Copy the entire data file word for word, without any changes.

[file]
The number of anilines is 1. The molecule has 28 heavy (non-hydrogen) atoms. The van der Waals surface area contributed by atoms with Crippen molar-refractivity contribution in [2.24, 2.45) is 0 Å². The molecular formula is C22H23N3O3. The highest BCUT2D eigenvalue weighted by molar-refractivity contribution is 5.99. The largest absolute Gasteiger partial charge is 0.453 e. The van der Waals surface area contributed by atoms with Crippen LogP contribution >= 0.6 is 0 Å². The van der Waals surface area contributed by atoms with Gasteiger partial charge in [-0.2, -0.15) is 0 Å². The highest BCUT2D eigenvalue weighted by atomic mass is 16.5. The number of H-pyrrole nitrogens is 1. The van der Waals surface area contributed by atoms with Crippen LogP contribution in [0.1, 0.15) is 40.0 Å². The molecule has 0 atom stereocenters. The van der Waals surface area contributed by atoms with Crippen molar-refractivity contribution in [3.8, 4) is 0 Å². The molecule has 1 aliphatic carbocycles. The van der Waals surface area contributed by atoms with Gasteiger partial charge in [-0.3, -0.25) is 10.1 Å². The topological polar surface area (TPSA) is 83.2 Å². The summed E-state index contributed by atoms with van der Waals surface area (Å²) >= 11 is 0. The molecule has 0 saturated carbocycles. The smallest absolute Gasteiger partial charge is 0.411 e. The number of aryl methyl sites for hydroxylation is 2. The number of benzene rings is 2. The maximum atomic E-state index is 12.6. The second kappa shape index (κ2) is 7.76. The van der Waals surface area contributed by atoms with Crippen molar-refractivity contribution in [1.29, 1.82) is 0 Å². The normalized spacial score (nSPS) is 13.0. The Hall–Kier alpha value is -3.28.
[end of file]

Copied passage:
The number of anilines is 1. The molecule has 28 heavy (non-hydrogen) atoms. The van der Waals surface area contributed by atoms with Crippen molar-refractivity contribution in [2.24, 2.45) is 0 Å². The molecular formula is C22H23N3O3. The highest BCUT2D eigenvalue weighted by molar-refractivity contribution is 5.99. The largest absolute Gasteiger partial charge is 0.453 e. The van der Waals surface area contributed by atoms with Crippen LogP contribution >= 0.6 is 0 Å². The van der Waals surface area contributed by atoms with Gasteiger partial charge in [-0.2, -0.15) is 0 Å². The highest BCUT2D eigenvalue weighted by atomic mass is 16.5. The number of H-pyrrole nitrogens is 1. The van der Waals surface area contributed by atoms with Crippen LogP contribution in [0.1, 0.15) is 40.0 Å². The molecule has 0 atom stereocenters. The van der Waals surface area contributed by atoms with Crippen molar-refractivity contribution in [3.8, 4) is 0 Å². The molecule has 1 aliphatic carbocycles. The van der Waals surface area contributed by atoms with Gasteiger partial charge in [-0.3, -0.25) is 10.1 Å². The topological polar surface area (TPSA) is 83.2 Å². The summed E-state index contributed by atoms with van der Waals surface area (Å²) >= 11 is 0. The molecule has 0 saturated carbocycles. The smallest absolute Gasteiger partial charge is 0.411 e. The number of aryl methyl sites for hydroxylation is 2. The number of benzene rings is 2. The maximum atomic E-state index is 12.6. The second kappa shape index (κ2) is 7.76. The van der Waals surface area contributed by atoms with Crippen molar-refractivity contribution in [1.29, 1.82) is 0 Å². The normalized spacial score (nSPS) is 13.0. The Hall–Kier alpha value is -3.28.